A.) CNN was launched.
    B.) Tim Berners-Lee began work on ENQUIRE, the system that will eventually lead to the creation of the World Wide Web in the fall of 1990
    and
    C.) The Washington Post published Janet Cooke’s story of Jimmy, an 8-year-old heroin addict (later proven to be fabricated).

    A coincidence? I think not.

    From there, it’s a very short hop, skip, and jump to the fact that over 62 million (primarily white) Americans looked at the issues related to economic anxiety and inequality and decided that Donald Trump was the man who could fix these problems.

    No need to thank me.

    • CrunchyFrog

      1964: Top marginal tax rate reduced from 91% -> 70% (Kennedy proposal)
      1982: Top marginal tax rate reduced from 70% -> 50% (Reagan “trojan horse”)
      1987: 38.5% (More Reagan)
      1988: 33% (Ditto)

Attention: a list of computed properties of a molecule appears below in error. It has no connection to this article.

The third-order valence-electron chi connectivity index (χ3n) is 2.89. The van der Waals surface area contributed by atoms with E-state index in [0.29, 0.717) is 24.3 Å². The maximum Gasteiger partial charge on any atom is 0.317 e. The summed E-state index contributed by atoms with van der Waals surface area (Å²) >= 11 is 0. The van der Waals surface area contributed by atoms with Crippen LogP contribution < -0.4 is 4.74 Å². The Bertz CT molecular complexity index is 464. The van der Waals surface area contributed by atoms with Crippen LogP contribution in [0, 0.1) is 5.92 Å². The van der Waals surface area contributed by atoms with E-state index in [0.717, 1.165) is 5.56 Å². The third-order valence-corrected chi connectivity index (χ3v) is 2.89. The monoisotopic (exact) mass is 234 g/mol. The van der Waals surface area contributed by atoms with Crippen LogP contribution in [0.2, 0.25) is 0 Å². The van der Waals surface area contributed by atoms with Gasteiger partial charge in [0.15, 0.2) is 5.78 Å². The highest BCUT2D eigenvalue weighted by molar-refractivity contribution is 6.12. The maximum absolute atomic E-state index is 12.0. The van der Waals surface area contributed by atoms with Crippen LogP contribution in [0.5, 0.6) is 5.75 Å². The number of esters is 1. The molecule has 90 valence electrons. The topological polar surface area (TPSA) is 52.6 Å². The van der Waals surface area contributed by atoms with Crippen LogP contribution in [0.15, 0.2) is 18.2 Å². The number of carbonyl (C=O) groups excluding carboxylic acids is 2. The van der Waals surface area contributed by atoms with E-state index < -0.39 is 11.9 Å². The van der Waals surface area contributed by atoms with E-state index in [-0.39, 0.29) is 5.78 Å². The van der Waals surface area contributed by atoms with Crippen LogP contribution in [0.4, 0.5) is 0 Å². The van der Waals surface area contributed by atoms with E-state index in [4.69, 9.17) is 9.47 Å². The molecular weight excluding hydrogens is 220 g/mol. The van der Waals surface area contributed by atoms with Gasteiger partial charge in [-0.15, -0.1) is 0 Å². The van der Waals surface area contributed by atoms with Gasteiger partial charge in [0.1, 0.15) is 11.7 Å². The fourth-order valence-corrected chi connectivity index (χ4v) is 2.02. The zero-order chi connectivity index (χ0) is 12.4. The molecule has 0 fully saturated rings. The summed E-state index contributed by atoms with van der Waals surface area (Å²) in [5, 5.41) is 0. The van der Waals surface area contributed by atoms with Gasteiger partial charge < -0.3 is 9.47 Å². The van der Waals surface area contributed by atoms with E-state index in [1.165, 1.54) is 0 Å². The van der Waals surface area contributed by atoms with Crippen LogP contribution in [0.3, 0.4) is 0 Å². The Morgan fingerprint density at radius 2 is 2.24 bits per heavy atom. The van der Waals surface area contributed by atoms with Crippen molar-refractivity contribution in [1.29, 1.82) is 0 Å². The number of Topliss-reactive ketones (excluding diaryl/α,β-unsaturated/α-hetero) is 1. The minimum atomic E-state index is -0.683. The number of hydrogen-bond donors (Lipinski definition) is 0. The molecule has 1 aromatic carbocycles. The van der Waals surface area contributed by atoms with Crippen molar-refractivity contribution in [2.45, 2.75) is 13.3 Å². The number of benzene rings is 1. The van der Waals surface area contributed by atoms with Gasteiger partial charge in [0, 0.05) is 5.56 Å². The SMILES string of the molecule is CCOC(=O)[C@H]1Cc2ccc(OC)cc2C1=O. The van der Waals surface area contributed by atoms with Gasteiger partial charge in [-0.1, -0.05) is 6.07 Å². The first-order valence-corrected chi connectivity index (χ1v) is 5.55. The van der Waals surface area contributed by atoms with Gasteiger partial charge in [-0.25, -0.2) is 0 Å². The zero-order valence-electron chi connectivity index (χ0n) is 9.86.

1991: 31% (Bush 1)
      1994: 39.6% (Clinton)
      2003: 35% (Bush 2)
      2013: 39.6% (Bush 2 cuts expire due to 10 year reconciliation window)

      When you’re dealing with huge enterprises like the US economy and wide-reaching concepts like inequality and economic growth it’s hard to identify key factors which influence trends in either. But in this case there is clearly a relationship. It’s a lagging relationship – a change in tax rate in one year will start to show cumulative effects as early as 2 or 3 years down the road but the full impact won’t be appreciated until you have a couple of decades of historical perspective.

      Basically, the higher the marginal rate the lower the wealth and income inequality. Furthermore, all things being equal, economic growth is better when the top marginal rate is higher, and that is precisely because the lower 2/3rds (or so) of the income classes have more money to spend, which is what they tend to do.